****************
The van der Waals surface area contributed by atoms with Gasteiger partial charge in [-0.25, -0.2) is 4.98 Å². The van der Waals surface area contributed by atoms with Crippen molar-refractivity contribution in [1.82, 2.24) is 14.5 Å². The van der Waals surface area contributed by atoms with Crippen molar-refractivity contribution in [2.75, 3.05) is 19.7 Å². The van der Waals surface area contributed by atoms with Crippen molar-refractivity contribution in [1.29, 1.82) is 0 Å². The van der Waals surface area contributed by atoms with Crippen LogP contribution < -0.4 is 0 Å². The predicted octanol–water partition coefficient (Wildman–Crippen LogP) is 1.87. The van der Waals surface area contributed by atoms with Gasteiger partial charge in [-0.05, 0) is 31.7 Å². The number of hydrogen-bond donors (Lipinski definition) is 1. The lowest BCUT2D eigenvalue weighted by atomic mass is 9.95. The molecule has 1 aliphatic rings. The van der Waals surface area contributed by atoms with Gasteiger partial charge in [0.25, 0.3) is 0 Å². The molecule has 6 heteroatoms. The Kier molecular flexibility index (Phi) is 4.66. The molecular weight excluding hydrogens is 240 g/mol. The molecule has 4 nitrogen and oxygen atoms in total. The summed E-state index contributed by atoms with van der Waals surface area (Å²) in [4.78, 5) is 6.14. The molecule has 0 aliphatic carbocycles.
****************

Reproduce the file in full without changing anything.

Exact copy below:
The van der Waals surface area contributed by atoms with Gasteiger partial charge in [-0.25, -0.2) is 4.98 Å². The van der Waals surface area contributed by atoms with Crippen molar-refractivity contribution in [1.82, 2.24) is 14.5 Å². The van der Waals surface area contributed by atoms with Crippen molar-refractivity contribution in [2.75, 3.05) is 19.7 Å². The van der Waals surface area contributed by atoms with Crippen molar-refractivity contribution in [1.29, 1.82) is 0 Å². The van der Waals surface area contributed by atoms with Crippen LogP contribution < -0.4 is 0 Å². The predicted octanol–water partition coefficient (Wildman–Crippen LogP) is 1.87. The van der Waals surface area contributed by atoms with Gasteiger partial charge in [-0.05, 0) is 31.7 Å². The number of hydrogen-bond donors (Lipinski definition) is 1. The lowest BCUT2D eigenvalue weighted by atomic mass is 9.95. The molecule has 1 aliphatic rings. The van der Waals surface area contributed by atoms with Gasteiger partial charge in [0.25, 0.3) is 0 Å². The molecule has 6 heteroatoms. The Kier molecular flexibility index (Phi) is 4.66. The molecular weight excluding hydrogens is 240 g/mol. The molecule has 4 nitrogen and oxygen atoms in total. The summed E-state index contributed by atoms with van der Waals surface area (Å²) in [4.78, 5) is 6.14. The molecule has 0 aliphatic carbocycles.